TOKYO, Jan 28 (Reuters) - Japan’s Advantest Corp, the world’s largest maker of chip testing equipment, has widened its full-year net loss forecast by 14 times because of weak demand for testers of chips used in smartphones.
Advantest, which competes with U.S.-based Teradyne Inc , in September said it would post its third consecutive loss rather than a profit as first envisaged, though it saw demand for testing equipment picking up somewhat toward year-end.
But the company widened its loss forecast on Tuesday a day after smartphone maker Apple Inc said it sold fewer new iPhones than expected over the year-end holiday period, and projected January-March revenue below analyst estimates.
Advantest now sees a net loss of 35.9 billion yen ($350.47 million) for the business year ending March instead of the September forecast loss of 2.5 billion yen. Its initial forecast was a profit of 9.8 billion yen.
The result would compare with the median 9.1 billion yen loss estimate of 17 analysts polled by Thomson Reuters I/B/E/S. Last year, Advantest reported a loss of 3.82 billion yen.
“We’ve been hearing that the company has been struggling, but analysts have kept their guidance so the news should be a negative surprise to the stock,” said a fund manager at a European asset management firm who asked not to be identified.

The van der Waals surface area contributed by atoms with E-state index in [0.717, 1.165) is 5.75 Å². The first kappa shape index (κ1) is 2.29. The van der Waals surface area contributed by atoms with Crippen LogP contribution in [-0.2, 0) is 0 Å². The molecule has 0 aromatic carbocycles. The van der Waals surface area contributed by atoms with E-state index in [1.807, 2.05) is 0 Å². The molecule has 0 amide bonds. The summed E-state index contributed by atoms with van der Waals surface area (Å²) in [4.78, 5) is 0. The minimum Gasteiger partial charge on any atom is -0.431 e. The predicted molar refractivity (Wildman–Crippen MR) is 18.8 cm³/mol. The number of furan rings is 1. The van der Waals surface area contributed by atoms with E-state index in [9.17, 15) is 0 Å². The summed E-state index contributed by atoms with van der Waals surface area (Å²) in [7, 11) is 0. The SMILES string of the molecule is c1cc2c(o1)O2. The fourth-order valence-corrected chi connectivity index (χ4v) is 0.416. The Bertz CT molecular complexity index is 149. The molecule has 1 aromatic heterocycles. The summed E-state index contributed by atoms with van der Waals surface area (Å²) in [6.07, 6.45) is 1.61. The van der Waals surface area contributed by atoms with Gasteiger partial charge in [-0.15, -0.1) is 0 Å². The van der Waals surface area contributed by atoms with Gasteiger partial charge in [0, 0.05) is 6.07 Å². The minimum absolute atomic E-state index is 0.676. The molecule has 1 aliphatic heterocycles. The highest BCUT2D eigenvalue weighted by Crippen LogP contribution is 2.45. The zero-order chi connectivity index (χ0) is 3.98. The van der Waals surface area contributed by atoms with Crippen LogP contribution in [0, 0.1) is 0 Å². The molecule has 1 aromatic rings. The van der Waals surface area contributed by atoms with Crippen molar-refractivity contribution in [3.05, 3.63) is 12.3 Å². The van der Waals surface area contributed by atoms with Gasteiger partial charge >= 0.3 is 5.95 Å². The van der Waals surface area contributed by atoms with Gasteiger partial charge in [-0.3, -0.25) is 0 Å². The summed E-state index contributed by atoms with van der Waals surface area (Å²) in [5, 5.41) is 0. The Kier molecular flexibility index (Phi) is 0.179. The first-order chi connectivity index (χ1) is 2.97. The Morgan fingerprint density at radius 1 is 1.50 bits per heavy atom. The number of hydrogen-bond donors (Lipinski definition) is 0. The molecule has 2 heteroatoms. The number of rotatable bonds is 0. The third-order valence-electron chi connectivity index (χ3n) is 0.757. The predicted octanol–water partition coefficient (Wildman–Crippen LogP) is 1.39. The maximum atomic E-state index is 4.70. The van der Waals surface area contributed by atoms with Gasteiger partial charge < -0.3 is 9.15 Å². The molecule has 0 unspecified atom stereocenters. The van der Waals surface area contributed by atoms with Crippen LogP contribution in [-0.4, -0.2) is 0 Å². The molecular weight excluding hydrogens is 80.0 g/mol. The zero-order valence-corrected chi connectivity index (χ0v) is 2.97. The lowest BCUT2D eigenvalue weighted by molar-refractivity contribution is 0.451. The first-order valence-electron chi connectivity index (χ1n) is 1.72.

In recent weeks, traders have been indicating expectations of a decline in the price of Advantest stock by increasingly selling borrowed shares rather than bought shares. Borrowers must buy back the shares at a later date, and stand to profit if the buyback price is lower than the selling price.
As of Jan. 24, 12.66 percent of Advantest shares were out on loan compared with 11 percent on Dec. 30, the last trading day of 2013, according to data provider Markit.
On Tuesday, Advantest said it expected to book a full-year operating loss of 36 billion yen instead of breaking even as forecast in September. It originally forecast a profit of 13 billion yen.
The company also halved its year-end dividend forecast to 5 yen, bringing full-year dividend to 15 yen. ($1 = 102.4350 Japanese Yen) (Reporting by Chang-Ran Kim, Ayai Tomisawa and Dominic Lau; Editing by Christopher Cushing)